The good of Jerusalem is not in its laws or its upright citizens or its sophistication, but in the mercy of God that was bestowed through Jerusalem’s darkest hour. The things that make for peace upon Israel: lash and thorns and cross, and then Jesus alive out of the grave. Unless the Lord builds the house, those that build it labor in vain. That is true of nations, of churches, and probably for soccer teams for all I know. But it is mostly true, and it mostly speaks of, the family. And if the Lord builds the house, the marriage and family, by this blessing out Zion, by the Sacrifice of Christ upon the cross for the sins of the world, then toil is not in vain, but you shall eat of it and receive it not as due reward for service rendered, but as gift.

Where does the Lord do such building? Out of Zion. But Zion is gone, the Temple destroyed in 70 AD. Not so. The Temple was destroyed 40 years before that and He built Himself up again. The veil is torn. Christ is ascended. He now brings Zion, the Temple with the Holy of Holies and the Mercy Seat along with His Holy Cross, to the altars of Christendom. There is your blessing out of Zion and there does the Lord build the house.

That is why we need a colon at the end of this Psalm. It doesn’t end. It is not allowed to. It goes back to the beginning, back to the beatitude. We repeat. Having been forgiven in the blessing out of the Cross, we fear the Lord and walk in His ways, albeit imperfectly, but the Lord is building His house in us by Word and Sacrament. We do fear and trust in Him. We do strive to walk in His ways because His ways are good. And part of that walking is repenting, returning to give thanks, and being newly absolved, but also part of that walking rejoicing in what He gives, rejoicing in a tired wife in a messy house with loud children and broken stuff eating the fruit of our toil, rejoicing that we have people worth mourning for, that we are called the children of God, that we live by grace and forgiveness, imperfect, selfish people, like mud and bricks, built into a glorious Temple of the Holy Spirit and of Christ..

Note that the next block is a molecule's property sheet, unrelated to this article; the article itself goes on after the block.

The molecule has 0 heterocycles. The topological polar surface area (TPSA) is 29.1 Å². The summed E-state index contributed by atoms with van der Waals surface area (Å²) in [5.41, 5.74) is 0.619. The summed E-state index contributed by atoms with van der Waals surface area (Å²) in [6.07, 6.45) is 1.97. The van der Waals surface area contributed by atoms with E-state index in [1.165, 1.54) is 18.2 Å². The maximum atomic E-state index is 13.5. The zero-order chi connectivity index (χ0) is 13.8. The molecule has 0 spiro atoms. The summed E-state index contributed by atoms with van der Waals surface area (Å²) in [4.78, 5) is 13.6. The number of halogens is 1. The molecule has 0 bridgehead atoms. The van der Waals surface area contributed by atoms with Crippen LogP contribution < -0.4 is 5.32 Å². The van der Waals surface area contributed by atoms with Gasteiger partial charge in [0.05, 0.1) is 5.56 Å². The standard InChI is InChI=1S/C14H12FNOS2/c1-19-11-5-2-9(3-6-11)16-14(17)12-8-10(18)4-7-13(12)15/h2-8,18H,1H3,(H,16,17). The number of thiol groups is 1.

And not only does this Psalm keep repeating, starting and restarting, ever back to the beginning,  beatitude marching toward the benediction, but so also is it a choral canon or a symphonic fugue. It is not merely repeated. It is built upon, layered, and nuanced. You don’t sing it alone. The whole Church sings with you. Sometimes we sing in unison, but mostly we don’t. Some are further along and some have been sent back to the beginning. Others are engaged in harmonious variation and a few are just learning it for the first time and some are slightly out of tune. But on it goes, beatitude and benediction, season after season, year after year, through all the days of your life.

Blessed is every one that feareth the Lord;

That walketh in his ways.

    For thou shalt eat the labour of thine hands:

Happy shalt thou be, and it shall be well with thee.

    Thy wife shall be as a fruitful vine

By the sides of thine house:

Thy children like olive plants

Round about thy table.

    Behold, that thus shall the man be blessed that feareth the Lord.

    The Lord shall bless thee out of Zion:

And thou shalt see the good of Jerusalem

All the days of thy life.

    Yea, thou shalt see thy children’s children,

And peace upon Israel.

So it is to be a Christian in the Holy Estate of Marriage. May it be so for you, Jonathan and Maggie, and may it be so for all of us, whatever season we are in, whatever crosses we must bear, whatever sins haunt and hurt us, whether we are long-married, never married, widowed, or divorced, whether we are at the beginning or the end: the Lord shall bless thee out of Zion. Amen and Amen.

In +Jesus’ Name. Amen.